The national team of the Stalinist state have qualified for the World Cup for the first time since 1966, but little is known about them
By James Montague
Almost immediately I realised I had made a mistake. A room full of confused eyes blinked back at me as I stood in the harshly lit, white-tiled room, full of the humid smell of sweat. It was an unseasonably warm November in 2004, half-time in the bowels of the Al-Rashid Stadium in Dubai.
North Korea were playing a World Cup qualifying match against the United Arab Emirates in a dead rubber, having already reached the final round of Asian qualifying for the 2006 World Cup. The finals were tantalisingly close but then, like now, few knew anything about football in the secretive state.
Phone calls to the team hotel went unanswered. When I did get through they simply hung up. So I chanced my arm by turning up at the match in Dubai, where security is notoriously lax, and tried a random door. It turned out to be the dressing room.
The coach, Yun Jong-su, sat silently with his players, heads bowed, as two men in black suits wearing earpieces stood shouting instructions. Clearly the team’s motivational talk was coming from a higher power. It took a few moments for the men to realise there was a stranger in the room, the players’ focus shifting towards the open door and the stranger who had invaded their inner sanctum. The two men swivelled and went silent.
The Mexican stand-off didn’t last long; two security agents bundling me out after a few awkward moments. It was the closest I had got to the North Korea national team for four days and I was no nearer to discovering anything about a football team every bit as secretive as its leadership.
Fast forward to 2009 and the Koreans have gone one step further, qualifying for the World Cup for the first time since their romantic appearance in England in 1966, leaving the world baffled as to who they are and why they seem to be able to grind out 0-0 draws almost at will.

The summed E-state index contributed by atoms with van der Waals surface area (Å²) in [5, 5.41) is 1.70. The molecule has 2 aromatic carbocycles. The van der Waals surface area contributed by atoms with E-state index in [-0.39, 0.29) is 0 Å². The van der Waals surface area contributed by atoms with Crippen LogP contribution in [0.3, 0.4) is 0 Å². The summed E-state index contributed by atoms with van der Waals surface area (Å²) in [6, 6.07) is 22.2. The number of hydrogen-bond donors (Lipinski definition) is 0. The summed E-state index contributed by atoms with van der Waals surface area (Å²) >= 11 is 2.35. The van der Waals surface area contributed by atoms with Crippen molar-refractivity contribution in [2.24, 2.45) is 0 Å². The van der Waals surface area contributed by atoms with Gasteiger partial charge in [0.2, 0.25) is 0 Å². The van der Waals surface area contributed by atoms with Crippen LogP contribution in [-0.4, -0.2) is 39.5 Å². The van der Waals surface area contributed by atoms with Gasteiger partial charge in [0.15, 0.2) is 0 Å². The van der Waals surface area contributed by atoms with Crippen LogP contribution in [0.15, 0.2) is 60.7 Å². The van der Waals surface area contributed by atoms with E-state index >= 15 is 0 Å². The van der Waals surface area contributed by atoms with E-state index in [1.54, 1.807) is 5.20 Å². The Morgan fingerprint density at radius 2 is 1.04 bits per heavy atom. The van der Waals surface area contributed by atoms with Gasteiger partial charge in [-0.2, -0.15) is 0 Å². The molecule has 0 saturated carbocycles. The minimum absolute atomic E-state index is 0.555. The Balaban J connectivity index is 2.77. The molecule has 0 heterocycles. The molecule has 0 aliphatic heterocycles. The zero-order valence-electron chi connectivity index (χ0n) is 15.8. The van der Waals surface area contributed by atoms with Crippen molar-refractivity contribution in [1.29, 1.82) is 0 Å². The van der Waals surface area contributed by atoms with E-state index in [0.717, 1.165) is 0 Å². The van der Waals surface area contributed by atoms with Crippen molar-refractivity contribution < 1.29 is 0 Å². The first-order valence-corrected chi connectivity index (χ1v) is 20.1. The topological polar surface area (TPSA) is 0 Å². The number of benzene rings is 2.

The national team seems to have soaked up the characteristics of their environment: a battling, limpet-like side, prone to stalemates, who are tough to beat and punching well above their weight internationally.
Yet whatever it is that the North Koreans are doing domestically seems to be working. As surely one of the few international institutions still allowed to invest in the pariah state, FIFA has pumped money into the country’s pitches and infrastructure, bringing impressive results, especially in the women’s game. North Korea’s female Under-17s and Under-20s have won their respective World Cups, reaching the Final of the Under-20s again last year, while the seniors, who are ranked fifth in the world, made the World Cup quarter-finals in China in 2007.
But Korea’s story is, of course, a political one as much as a footballing one, and the game has been blighted by the geopolitical tensions that dominate the North and South. With both countries still technically at war, FIFA’s fixtures computer managed to throw the two countries together in both the penultimate and final round of qualifying, producing a litany of political flare-ups.
First the DPRK welcomed the chance to host their southern brothers in Pyongyang – just so long as they didn’t have to play their national anthem. The South refused and – after some grandstanding from the North who threatened to boycott the game – the match was moved to Shanghai. The most bizarre incident, however, came earlier this year when South Korea beat North Korea 1-0 in Seoul.
Accusations flew that the DPRK players had been deliberately poisoned and that the referee was biased in favour of the hosts. Apparently, it was all proof of a dastardly plot by the new South Korean leadership to undermine the North’s political leadership. “The match thus turned into a theatre of plot-breeding and swindling,” read a statement from North Korea’s official press agency.
Part two tomorrow